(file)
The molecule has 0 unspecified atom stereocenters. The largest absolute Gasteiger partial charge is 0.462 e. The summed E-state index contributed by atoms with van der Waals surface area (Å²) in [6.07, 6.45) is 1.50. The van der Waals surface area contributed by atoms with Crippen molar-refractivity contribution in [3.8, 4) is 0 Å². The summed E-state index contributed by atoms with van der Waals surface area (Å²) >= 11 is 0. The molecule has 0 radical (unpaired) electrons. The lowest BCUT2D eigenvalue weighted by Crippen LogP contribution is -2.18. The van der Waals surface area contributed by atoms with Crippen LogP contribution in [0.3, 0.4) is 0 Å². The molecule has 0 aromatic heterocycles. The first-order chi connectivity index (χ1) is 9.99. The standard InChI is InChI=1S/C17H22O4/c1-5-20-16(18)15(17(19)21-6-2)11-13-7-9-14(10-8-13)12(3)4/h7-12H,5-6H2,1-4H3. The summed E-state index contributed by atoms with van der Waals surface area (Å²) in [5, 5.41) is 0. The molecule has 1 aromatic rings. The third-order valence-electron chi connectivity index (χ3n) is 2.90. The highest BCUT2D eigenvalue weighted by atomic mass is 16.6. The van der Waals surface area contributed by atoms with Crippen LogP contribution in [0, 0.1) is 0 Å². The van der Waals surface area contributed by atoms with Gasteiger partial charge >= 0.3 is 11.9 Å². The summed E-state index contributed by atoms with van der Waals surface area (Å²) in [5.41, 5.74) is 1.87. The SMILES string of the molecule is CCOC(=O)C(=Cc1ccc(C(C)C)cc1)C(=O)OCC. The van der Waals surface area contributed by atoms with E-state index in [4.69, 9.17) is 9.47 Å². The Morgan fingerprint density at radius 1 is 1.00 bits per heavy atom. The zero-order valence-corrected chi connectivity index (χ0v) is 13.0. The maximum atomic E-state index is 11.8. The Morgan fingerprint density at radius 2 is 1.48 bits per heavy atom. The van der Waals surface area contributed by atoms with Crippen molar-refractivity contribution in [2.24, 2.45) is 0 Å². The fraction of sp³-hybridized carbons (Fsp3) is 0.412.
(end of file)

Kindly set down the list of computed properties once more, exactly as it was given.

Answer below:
The molecule has 0 unspecified atom stereocenters. The largest absolute Gasteiger partial charge is 0.462 e. The summed E-state index contributed by atoms with van der Waals surface area (Å²) in [6.07, 6.45) is 1.50. The van der Waals surface area contributed by atoms with Crippen molar-refractivity contribution in [3.8, 4) is 0 Å². The summed E-state index contributed by atoms with van der Waals surface area (Å²) >= 11 is 0. The molecule has 0 radical (unpaired) electrons. The lowest BCUT2D eigenvalue weighted by Crippen LogP contribution is -2.18. The van der Waals surface area contributed by atoms with Crippen LogP contribution in [0.3, 0.4) is 0 Å². The molecule has 0 aromatic heterocycles. The first-order chi connectivity index (χ1) is 9.99. The standard InChI is InChI=1S/C17H22O4/c1-5-20-16(18)15(17(19)21-6-2)11-13-7-9-14(10-8-13)12(3)4/h7-12H,5-6H2,1-4H3. The summed E-state index contributed by atoms with van der Waals surface area (Å²) in [5, 5.41) is 0. The molecule has 1 aromatic rings. The third-order valence-electron chi connectivity index (χ3n) is 2.90. The highest BCUT2D eigenvalue weighted by atomic mass is 16.6. The van der Waals surface area contributed by atoms with Crippen LogP contribution in [0, 0.1) is 0 Å². The van der Waals surface area contributed by atoms with Gasteiger partial charge >= 0.3 is 11.9 Å². The summed E-state index contributed by atoms with van der Waals surface area (Å²) in [5.41, 5.74) is 1.87. The SMILES string of the molecule is CCOC(=O)C(=Cc1ccc(C(C)C)cc1)C(=O)OCC. The van der Waals surface area contributed by atoms with E-state index in [4.69, 9.17) is 9.47 Å². The Morgan fingerprint density at radius 1 is 1.00 bits per heavy atom. The zero-order valence-corrected chi connectivity index (χ0v) is 13.0. The maximum atomic E-state index is 11.8. The Morgan fingerprint density at radius 2 is 1.48 bits per heavy atom. The van der Waals surface area contributed by atoms with Crippen molar-refractivity contribution in [2.24, 2.45) is 0 Å². The fraction of sp³-hybridized carbons (Fsp3) is 0.412.